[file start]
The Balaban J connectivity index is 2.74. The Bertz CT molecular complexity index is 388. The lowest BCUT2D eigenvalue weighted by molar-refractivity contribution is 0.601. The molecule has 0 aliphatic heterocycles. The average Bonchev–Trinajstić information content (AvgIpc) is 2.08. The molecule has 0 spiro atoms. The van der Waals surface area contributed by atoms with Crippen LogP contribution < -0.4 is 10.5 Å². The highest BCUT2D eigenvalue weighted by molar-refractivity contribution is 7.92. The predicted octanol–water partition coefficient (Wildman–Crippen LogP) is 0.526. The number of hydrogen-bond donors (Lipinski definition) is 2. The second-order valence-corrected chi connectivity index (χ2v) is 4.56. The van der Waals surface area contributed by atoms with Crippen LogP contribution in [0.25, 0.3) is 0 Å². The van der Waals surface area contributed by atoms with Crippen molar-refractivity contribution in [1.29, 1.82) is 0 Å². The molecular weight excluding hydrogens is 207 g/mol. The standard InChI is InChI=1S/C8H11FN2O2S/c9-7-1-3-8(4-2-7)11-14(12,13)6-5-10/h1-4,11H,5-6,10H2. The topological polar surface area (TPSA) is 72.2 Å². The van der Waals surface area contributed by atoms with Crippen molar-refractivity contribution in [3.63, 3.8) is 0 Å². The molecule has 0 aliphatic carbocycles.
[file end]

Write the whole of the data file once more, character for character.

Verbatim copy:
The Balaban J connectivity index is 2.74. The Bertz CT molecular complexity index is 388. The lowest BCUT2D eigenvalue weighted by molar-refractivity contribution is 0.601. The molecule has 0 aliphatic heterocycles. The average Bonchev–Trinajstić information content (AvgIpc) is 2.08. The molecule has 0 spiro atoms. The van der Waals surface area contributed by atoms with Crippen LogP contribution < -0.4 is 10.5 Å². The highest BCUT2D eigenvalue weighted by molar-refractivity contribution is 7.92. The predicted octanol–water partition coefficient (Wildman–Crippen LogP) is 0.526. The number of hydrogen-bond donors (Lipinski definition) is 2. The second-order valence-corrected chi connectivity index (χ2v) is 4.56. The van der Waals surface area contributed by atoms with Crippen LogP contribution in [0.25, 0.3) is 0 Å². The van der Waals surface area contributed by atoms with Crippen molar-refractivity contribution in [1.29, 1.82) is 0 Å². The molecular weight excluding hydrogens is 207 g/mol. The standard InChI is InChI=1S/C8H11FN2O2S/c9-7-1-3-8(4-2-7)11-14(12,13)6-5-10/h1-4,11H,5-6,10H2. The topological polar surface area (TPSA) is 72.2 Å². The van der Waals surface area contributed by atoms with Crippen molar-refractivity contribution in [3.63, 3.8) is 0 Å². The molecule has 0 aliphatic carbocycles.